The tragedy of Netanyahu is a provisional tragedy. I spoke to Peres often about this: Like many progressive Zionists, including his great friend Barack Obama, Peres knew that Netanyahu, by virtue of his biography, his ideological predispositions, and his reputation for recalcitrance, could, if he so chose, deliver 70 percent of Israelis to a painful compromise. Peres was not unaware that the Israeli left would be hard-pressed to convince the Israeli public to make the sacrifices necessary to ensure their country’s survival as a Jewish refuge and, simultaneously, as a democratic state. Only Netanyahu could do this. But Netanyahu, again and again, has shown himself to be too small for the job. He has done some useful things—he has kept Israel out of wars his compatriots have sometimes sought, and he has built new relationships for his country across Asia and Africa. But he has mismanaged the relationship with Israel’s Arab minority, and has, on occasion, made Arab citizens a scapegoat; he misplayed, badly, the Iranian nuclear controversy; he has alienated a growing number of young American Jews from Israel; and he turned the cause of Israel into a partisan issue in U.S. politics. Mainly, though, he has led many Israelis to believe that the status quo with the Palestinians is sustainable. It is not. The coarsening of Israeli society, its weakening commitment to the core values of democracy, continues apace, and Netanyahu alternately ignores this coarsening, and abets it.

More than a quarter century ago, I was, for a brief period, a soldier in Israel’s army. This was during the first Palestinian uprising, and I was, for a time, posted to Israel’s largest prison camp, a place called Ketziot. We held 6,000 Palestinians there, Hamas killers but also the rock-throwers and protestors of the intifada, and even one of its poets. I thought to myself then that this could not go on. This was not Herzl’s vision for Israel. It was morally and politically unsustainable, and it would corrode the foundations of Israeli democracy. I would never have imagined, in the first uprising, that the children of my fellow soldiers would still be performing the same tasks, in the same prisons and refugee camps and crowded cities of the West Bank. The failure of imagination here is startling.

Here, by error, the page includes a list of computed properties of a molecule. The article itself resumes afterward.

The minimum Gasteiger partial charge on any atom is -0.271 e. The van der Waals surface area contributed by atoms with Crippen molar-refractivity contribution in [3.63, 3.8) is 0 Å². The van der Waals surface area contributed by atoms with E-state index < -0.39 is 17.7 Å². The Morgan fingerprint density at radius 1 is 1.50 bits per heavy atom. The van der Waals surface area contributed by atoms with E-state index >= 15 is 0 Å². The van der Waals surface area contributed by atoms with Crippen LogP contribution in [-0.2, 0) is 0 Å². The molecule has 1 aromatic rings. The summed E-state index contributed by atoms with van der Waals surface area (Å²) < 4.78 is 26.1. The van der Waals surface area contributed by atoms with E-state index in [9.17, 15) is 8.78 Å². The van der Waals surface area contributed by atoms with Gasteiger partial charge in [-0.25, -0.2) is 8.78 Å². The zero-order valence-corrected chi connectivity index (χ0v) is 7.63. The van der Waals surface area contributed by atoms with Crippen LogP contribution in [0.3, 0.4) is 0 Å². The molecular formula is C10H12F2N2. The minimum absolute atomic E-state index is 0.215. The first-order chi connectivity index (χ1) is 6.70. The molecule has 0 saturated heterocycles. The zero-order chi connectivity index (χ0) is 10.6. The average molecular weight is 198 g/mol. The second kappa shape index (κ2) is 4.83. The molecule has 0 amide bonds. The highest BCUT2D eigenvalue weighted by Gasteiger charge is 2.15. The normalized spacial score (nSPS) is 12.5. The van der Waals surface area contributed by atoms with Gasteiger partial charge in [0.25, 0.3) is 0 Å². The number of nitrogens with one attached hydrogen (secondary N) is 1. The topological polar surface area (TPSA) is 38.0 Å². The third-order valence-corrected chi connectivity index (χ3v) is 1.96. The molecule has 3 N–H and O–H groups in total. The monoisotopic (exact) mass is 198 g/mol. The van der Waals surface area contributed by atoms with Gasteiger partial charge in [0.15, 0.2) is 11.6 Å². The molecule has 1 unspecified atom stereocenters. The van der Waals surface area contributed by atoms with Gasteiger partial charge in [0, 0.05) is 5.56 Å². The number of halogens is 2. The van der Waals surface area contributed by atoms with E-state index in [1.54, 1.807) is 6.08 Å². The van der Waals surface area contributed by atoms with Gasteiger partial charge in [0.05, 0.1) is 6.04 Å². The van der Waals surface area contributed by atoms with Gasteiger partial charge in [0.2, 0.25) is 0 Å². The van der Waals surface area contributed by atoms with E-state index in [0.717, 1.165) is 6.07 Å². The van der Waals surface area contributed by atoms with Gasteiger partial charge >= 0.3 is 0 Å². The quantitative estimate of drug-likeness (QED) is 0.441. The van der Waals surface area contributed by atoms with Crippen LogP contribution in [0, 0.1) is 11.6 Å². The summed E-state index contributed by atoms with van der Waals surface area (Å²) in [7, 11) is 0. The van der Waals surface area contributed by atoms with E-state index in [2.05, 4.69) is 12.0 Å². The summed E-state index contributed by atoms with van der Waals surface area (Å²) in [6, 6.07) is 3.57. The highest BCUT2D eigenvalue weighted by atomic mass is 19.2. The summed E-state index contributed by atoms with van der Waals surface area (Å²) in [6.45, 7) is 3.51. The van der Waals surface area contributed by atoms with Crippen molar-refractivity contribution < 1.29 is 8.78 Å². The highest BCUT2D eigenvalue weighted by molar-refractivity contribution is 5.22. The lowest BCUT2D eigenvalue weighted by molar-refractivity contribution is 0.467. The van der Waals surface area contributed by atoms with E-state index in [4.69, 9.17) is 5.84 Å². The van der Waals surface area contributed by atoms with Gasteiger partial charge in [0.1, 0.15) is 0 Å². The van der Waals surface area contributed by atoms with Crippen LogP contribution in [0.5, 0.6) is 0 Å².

The creation of a new Arab state at a moment when Arab states all around Israel are disintegrating might be foolhardy. But the debased reality of the Middle East today does not give Netanyahu a pass. He does not have to cede the West Bank to the Palestinians right now, but he must, as Peres often argued, create conditions on the West Bank that would allow for a viable Palestinian state to emerge.

Peres could not deliver Israel to the Promised Land. Netanyahu still can. In the Zionist pantheon, there are three seats. The first belongs to Herzl, who dreamt the dream of a reborn Jewish nation. The second belongs to David Ben-Gurion, Peres’s mentor, the first prime minister, who took Herzl’s dream and made it concrete. The third seat, however, is empty. It was meant for Yitzhak Rabin, who, with Peres, brought Israel close to a compromise with the Palestinians, but was assassinated before he could complete the work. It could have been filled by Peres himself, if he had managed to unlock the code of Israeli existential anxiety. It could have been filled by Ariel Sharon, the warrior who late in life realized that Israel could not occupy the Palestinians forever. But he was cut down by a stroke.

The seat is Netanyahu’s, if he wants it. But for him to want it, he must try to look at the world as Peres saw it, as a place not universally and immutably hostile to Jewish national existence. And he must shed himself of at least some of his paralyzing pessimism. As Peres famously said, optimists and pessimists die the same way. They just live differently. Despite it all, Peres chose to live as an optimist. It is not too late for Netanyahu to do the same.